It might not be the exact time for either the Honda CR-V or Toyota RAV4 to get overly concerned, but the Kia Sportage is definitely gaining some ground on these long-time industry leaders in the small sport utility vehicle segment.
Prior to the 2011 redesign, the Kia was known for its impressive gas mileage and appealing sticker price – but not much more. There wasn’t a whole lot else that was convincing car shoppers they should be driving out of the lot with a new Sportage.
The Sportage needed some serious upgrading and that finally arrived with a makeover two years ago.
A mere glance at the 2013 Sportage and one recognizes a difference – its longer, wider and lower to the ground than earlier models. Previously, very average in the looks department, the Sportage now has an attractive black front grille, angular headlights, a modest crease in the side doors, and a curved roofline. It also has a sleek interior design and comes with a nice list of standard features.
However, note that the curved roofline makes for below-average visibility for Sportage drivers.
Looks alone don’t solely define the revamped Sportage, which shares a platform with the Hyundai Tucson. One feels a difference now when getting behind the wheel and pushing the Sportage a bit. And it responds positively, providing the type of acceleration that makes it much more fun to drive than in the past.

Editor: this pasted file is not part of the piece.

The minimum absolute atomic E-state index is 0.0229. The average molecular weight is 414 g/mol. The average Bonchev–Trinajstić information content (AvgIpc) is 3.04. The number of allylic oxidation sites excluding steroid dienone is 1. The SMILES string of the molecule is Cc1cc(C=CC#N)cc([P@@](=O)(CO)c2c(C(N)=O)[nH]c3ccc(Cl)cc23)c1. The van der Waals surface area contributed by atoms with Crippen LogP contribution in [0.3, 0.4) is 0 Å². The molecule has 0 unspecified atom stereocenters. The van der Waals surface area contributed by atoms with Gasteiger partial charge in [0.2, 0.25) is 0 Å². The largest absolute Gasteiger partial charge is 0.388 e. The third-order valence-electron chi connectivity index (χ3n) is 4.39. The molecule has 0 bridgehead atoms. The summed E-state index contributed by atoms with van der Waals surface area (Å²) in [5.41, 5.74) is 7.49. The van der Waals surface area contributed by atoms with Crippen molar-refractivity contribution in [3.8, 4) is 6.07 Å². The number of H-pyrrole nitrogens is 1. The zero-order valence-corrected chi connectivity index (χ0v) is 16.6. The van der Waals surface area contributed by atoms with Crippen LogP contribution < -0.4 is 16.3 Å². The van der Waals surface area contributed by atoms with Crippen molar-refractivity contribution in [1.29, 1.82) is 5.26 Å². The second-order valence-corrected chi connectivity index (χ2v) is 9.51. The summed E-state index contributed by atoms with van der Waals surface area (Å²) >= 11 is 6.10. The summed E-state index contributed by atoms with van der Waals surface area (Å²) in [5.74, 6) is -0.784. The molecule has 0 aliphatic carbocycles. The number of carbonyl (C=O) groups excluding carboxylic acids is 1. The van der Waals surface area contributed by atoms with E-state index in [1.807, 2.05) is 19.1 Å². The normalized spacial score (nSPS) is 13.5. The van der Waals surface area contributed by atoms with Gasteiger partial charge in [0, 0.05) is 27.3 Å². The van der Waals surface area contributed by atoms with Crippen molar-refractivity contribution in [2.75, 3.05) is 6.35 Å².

2013 Kia Sportage
- Power: 2.4-liter, inline-4, 176 horsepower
- Mileage estimate: 21-29 mpg
- Price: $19,00 – $26,900
- Warranty: 5 years/60,000 miles; drivetrain 10 years/100,000 miles; corrosion 5 years/100,000 roadside assistance 5 years/60,000
Yet it’s not like the Sportage is top-of-the-line in handling among its classmates. It doesn’t do well on uneven surfaces and rough pavement, which can be blamed on its stiff suspension. However, it does muffle wind and road noise fairly well for a vehicle that features a starting price of $19,000 for the base model.
Test driven here was the Sportage SX, an upgraded model that came with all-wheel drive and is pretty quick performance-wise. It’s equipped with a 2.0-liter, turbocharged 4-cylinder that produces 260 horsepower, and comes with a 6-speed automatic.
The other three Sportage models have a 2.4-liter, inline-4 engine with 176 horsepower. The SX model, which goes for $26,900, can get you there in a hurry, while the rest of the line travels 0-60 mph in a not-so-brisk 9.5 seconds.
Although the interior has its plusses, Kia still put far too much hard plastic throughout the cabin, cheapening the overall product.
In the comfort department, the Sportage offers considerable head and leg room for front seat passengers. There’s also more than enough room in the back for taller individuals and three people won’t be too much of a squeeze. The cargo area rates very high for storage capability.
Even though the Sportage now features many more enviable qualities, it’s still not on par with the RAV-4 and the CR-V. But if money is an issue, the Sportage can be purchased for less and still delivers well in a lot of areas.